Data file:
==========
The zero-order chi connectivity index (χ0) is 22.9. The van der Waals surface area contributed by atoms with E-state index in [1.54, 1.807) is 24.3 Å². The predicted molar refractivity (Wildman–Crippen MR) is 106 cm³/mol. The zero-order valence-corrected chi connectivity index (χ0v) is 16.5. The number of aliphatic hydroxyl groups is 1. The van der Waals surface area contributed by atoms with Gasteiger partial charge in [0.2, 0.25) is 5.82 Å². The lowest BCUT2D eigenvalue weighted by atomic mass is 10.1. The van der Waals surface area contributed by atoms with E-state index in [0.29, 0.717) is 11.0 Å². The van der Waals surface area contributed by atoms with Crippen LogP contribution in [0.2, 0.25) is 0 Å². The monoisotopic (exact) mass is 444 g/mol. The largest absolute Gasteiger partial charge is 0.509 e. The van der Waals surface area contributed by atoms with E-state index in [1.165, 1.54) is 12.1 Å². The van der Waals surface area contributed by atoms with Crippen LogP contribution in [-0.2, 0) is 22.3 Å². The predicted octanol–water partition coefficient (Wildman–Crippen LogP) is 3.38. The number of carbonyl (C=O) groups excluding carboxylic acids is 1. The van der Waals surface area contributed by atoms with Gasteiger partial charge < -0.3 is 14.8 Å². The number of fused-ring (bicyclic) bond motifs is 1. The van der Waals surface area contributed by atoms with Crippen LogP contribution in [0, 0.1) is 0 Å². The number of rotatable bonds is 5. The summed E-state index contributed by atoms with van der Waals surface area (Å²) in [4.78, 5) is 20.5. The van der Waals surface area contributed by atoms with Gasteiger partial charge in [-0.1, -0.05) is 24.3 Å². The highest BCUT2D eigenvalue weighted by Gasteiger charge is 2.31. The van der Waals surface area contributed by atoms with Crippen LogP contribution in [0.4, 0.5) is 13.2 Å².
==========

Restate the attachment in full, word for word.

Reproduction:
The zero-order chi connectivity index (χ0) is 22.9. The van der Waals surface area contributed by atoms with E-state index in [1.54, 1.807) is 24.3 Å². The predicted molar refractivity (Wildman–Crippen MR) is 106 cm³/mol. The zero-order valence-corrected chi connectivity index (χ0v) is 16.5. The number of aliphatic hydroxyl groups is 1. The van der Waals surface area contributed by atoms with Gasteiger partial charge in [0.2, 0.25) is 5.82 Å². The lowest BCUT2D eigenvalue weighted by atomic mass is 10.1. The van der Waals surface area contributed by atoms with E-state index in [0.29, 0.717) is 11.0 Å². The van der Waals surface area contributed by atoms with Crippen LogP contribution in [0.2, 0.25) is 0 Å². The monoisotopic (exact) mass is 444 g/mol. The largest absolute Gasteiger partial charge is 0.509 e. The van der Waals surface area contributed by atoms with E-state index in [1.165, 1.54) is 12.1 Å². The van der Waals surface area contributed by atoms with Crippen LogP contribution in [-0.2, 0) is 22.3 Å². The predicted octanol–water partition coefficient (Wildman–Crippen LogP) is 3.38. The number of carbonyl (C=O) groups excluding carboxylic acids is 1. The van der Waals surface area contributed by atoms with Gasteiger partial charge < -0.3 is 14.8 Å². The number of fused-ring (bicyclic) bond motifs is 1. The van der Waals surface area contributed by atoms with Crippen LogP contribution in [0, 0.1) is 0 Å². The number of rotatable bonds is 5. The summed E-state index contributed by atoms with van der Waals surface area (Å²) in [4.78, 5) is 20.5. The van der Waals surface area contributed by atoms with Gasteiger partial charge in [-0.1, -0.05) is 24.3 Å². The highest BCUT2D eigenvalue weighted by Gasteiger charge is 2.31. The van der Waals surface area contributed by atoms with Crippen LogP contribution in [0.4, 0.5) is 13.2 Å².